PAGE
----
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The common cases of osteoporosis are usually reported from young adults to older people. Thus, it can be a surprise to hear that a developing body of a small child can develop osteoporosis.
Osteoporosis is an illness that weakens your bones that can reach a point where they break easily. It’s also called a silent disease because its symptoms usually only become noticeable when it’s too late.
In the case of children, it’s called juvenile osteoporosis. You may wonder if it significantly differs from other types of osteoporosis and if the care plan for the children is also the same as a complete adult. Here’s a brief description and a helpful care plan to help you through the process.
What Is Juvenile Osteoporosis?
The bones continue to develop, grow, rebuild, and repair from birth until you’re around 25 years old. In this period, you build more bones than you lose, but with juvenile osteoporosis, this development is altered, and rather than build and repair, bones aren’t properly developing, or there are not enough bones being built. The bones break easily because of the decrease in density and loss of strength.
Although osteoporosis in adolescents and small children is rare, it can happen at any age. There are several reasons a child can develop juvenile osteoporosis, including an underlying medical disorder (secondary osteoporosis disorder), medication, or genetic condition. There are also cases where there is no identifiable and definite reason (idiopathic juvenile osteoporosis) that could have caused osteoporosis in children.
How Can You Take Care of a Child With Juvenile Osteoporosis?
Caring for children with juvenile osteoporosis can be tricky since a mistake can significantly affect a child’s development. Although it can be hard to witness your child struggling with this type of disease, it’s up to the adults to care for them. If you’re unsure where to start, here’s a list you can look into.
If you’ve initially suspected something is wrong with your child, it would be best to book an appointment with their pediatrician to check them. It’s crucial that they can be diagnosed as early as possible so that you and the healthcare provider can manage and formulate a care plan for the child. Thus, never skip a doctor’s appointment and be diligent in visiting them to keep your child’s records updated.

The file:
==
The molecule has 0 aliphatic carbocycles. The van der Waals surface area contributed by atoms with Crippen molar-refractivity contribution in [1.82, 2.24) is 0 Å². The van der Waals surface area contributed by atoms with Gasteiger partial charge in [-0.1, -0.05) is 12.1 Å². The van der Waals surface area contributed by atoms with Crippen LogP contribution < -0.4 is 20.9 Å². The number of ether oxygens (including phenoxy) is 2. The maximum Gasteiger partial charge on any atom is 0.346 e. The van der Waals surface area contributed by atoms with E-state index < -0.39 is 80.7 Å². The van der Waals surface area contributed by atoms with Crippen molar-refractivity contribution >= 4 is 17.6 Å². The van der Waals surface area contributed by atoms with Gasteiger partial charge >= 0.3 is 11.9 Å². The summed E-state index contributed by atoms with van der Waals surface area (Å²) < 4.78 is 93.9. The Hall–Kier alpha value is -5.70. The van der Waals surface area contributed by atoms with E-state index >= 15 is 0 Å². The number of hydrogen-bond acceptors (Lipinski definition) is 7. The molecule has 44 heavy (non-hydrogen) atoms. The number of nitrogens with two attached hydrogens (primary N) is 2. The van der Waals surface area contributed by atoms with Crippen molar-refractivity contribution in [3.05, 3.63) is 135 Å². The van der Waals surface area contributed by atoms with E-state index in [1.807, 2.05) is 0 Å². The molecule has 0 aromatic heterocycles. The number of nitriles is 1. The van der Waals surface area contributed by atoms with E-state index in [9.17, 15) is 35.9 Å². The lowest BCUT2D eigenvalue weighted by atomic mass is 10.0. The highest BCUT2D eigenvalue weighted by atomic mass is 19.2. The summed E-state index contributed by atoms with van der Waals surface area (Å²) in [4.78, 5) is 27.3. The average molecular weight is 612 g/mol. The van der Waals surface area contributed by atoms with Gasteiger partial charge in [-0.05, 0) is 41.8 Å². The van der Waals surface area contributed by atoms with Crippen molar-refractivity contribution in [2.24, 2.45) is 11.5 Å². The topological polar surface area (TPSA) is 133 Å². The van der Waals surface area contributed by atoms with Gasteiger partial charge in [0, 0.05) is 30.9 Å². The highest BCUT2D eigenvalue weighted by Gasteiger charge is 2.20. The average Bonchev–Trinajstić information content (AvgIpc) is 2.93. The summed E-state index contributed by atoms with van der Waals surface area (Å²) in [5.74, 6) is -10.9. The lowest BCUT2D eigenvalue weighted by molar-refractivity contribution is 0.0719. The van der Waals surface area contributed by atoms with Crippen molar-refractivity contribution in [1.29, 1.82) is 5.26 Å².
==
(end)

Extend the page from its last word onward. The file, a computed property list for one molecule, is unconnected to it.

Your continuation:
Keep in mind that there are not yet any medications for adults that children can use. A doctor will likely prescribe supplements to boost your child’s bone health, which can affect your budget in the long run. Osteoporosis savings and discount coupons, fortunately, are available to help alleviate the financial burdens that come with treatments for this disease.
Maintain a Healthy Body Weight
As mentioned, osteoporosis can cause your bone mass to drop. Thus it makes your bone less dense and breaks more easily. Thus, they’ll need to maintain a healthy body weight to help the bones from bearing too much weight. Ensure that your child still receives the essential nutrients their body will need.
Encourage Regular Exercise
In keeping a healthy body weight, you should encourage your child to exercise regularly. This is to promote bone growth and building safely. Since the child’s bone can be extra delicate, it would be best to talk with a physiotherapist to help you formulate an exercise program for your child. The plan might also include weight-bearing exercises and more walking.
Increase Calcium and Vitamin D Intake
Calcium is a type of mineral that keeps your bones and teeth healthy. Vitamin D helps your body absorb calcium easier so you should also include Vitamin D-rich food in your child’s diet. You can increase dairy products to their meals or green vegetables, nuts, or other calcium-fortified foods. You can also consider giving them calcium and Vitamin D supplements if necessary. In cases like this, don’t forget to discuss it with their doctor.
Protect Your Child From Fractures
Most importantly, since juvenile osteoporosis causes your child to have very delicate and weak bones, you must be extra careful and be particular in allowing them to engage in any activities that could harm their bones. A definite example of this is contact sports. Although it can be hard for you to see your child long to play such sports, you must be firm and let them understand their situation.
You can provide alternative activities for your child to take part in. You can let them play board games, read books, play musical instruments, etc. Discuss with your doctor on how to plan and provide activities that won’t cause additional injury for your child.
You’ll work closely with a specialized doctor in caring for children with osteoporosis. Since it’s a sensitive matter and deals with one of the most critical systems in the body, it’s also vital that you keep a close eye on the whole process. It can be a long process for you and your family, but your child can effectively work through their treatment with your support.